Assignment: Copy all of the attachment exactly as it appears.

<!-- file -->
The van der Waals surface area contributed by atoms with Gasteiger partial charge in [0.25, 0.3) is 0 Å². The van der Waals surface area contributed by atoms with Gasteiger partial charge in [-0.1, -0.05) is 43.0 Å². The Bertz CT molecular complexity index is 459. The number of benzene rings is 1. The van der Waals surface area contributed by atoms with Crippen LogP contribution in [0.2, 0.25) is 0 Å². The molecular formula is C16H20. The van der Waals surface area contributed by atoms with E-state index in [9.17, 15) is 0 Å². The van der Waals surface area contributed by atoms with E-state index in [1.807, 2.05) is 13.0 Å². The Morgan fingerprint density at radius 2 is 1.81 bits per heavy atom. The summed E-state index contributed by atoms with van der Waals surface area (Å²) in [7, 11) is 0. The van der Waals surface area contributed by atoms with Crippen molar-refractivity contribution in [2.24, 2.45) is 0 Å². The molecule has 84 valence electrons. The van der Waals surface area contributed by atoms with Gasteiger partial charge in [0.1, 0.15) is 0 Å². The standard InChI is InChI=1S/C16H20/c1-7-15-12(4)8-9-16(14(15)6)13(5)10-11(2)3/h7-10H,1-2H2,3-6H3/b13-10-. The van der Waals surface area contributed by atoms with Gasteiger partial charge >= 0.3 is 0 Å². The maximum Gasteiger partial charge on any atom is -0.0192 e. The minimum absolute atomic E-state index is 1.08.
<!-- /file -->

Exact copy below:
The van der Waals surface area contributed by atoms with Gasteiger partial charge in [0.25, 0.3) is 0 Å². The van der Waals surface area contributed by atoms with Gasteiger partial charge in [-0.1, -0.05) is 43.0 Å². The Bertz CT molecular complexity index is 459. The number of benzene rings is 1. The van der Waals surface area contributed by atoms with Crippen LogP contribution in [0.2, 0.25) is 0 Å². The molecular formula is C16H20. The van der Waals surface area contributed by atoms with E-state index in [9.17, 15) is 0 Å². The van der Waals surface area contributed by atoms with E-state index in [1.807, 2.05) is 13.0 Å². The Morgan fingerprint density at radius 2 is 1.81 bits per heavy atom. The summed E-state index contributed by atoms with van der Waals surface area (Å²) in [7, 11) is 0. The van der Waals surface area contributed by atoms with Crippen molar-refractivity contribution in [2.24, 2.45) is 0 Å². The molecule has 84 valence electrons. The van der Waals surface area contributed by atoms with Gasteiger partial charge in [0.1, 0.15) is 0 Å². The standard InChI is InChI=1S/C16H20/c1-7-15-12(4)8-9-16(14(15)6)13(5)10-11(2)3/h7-10H,1-2H2,3-6H3/b13-10-. The van der Waals surface area contributed by atoms with Gasteiger partial charge >= 0.3 is 0 Å². The maximum Gasteiger partial charge on any atom is -0.0192 e. The minimum absolute atomic E-state index is 1.08.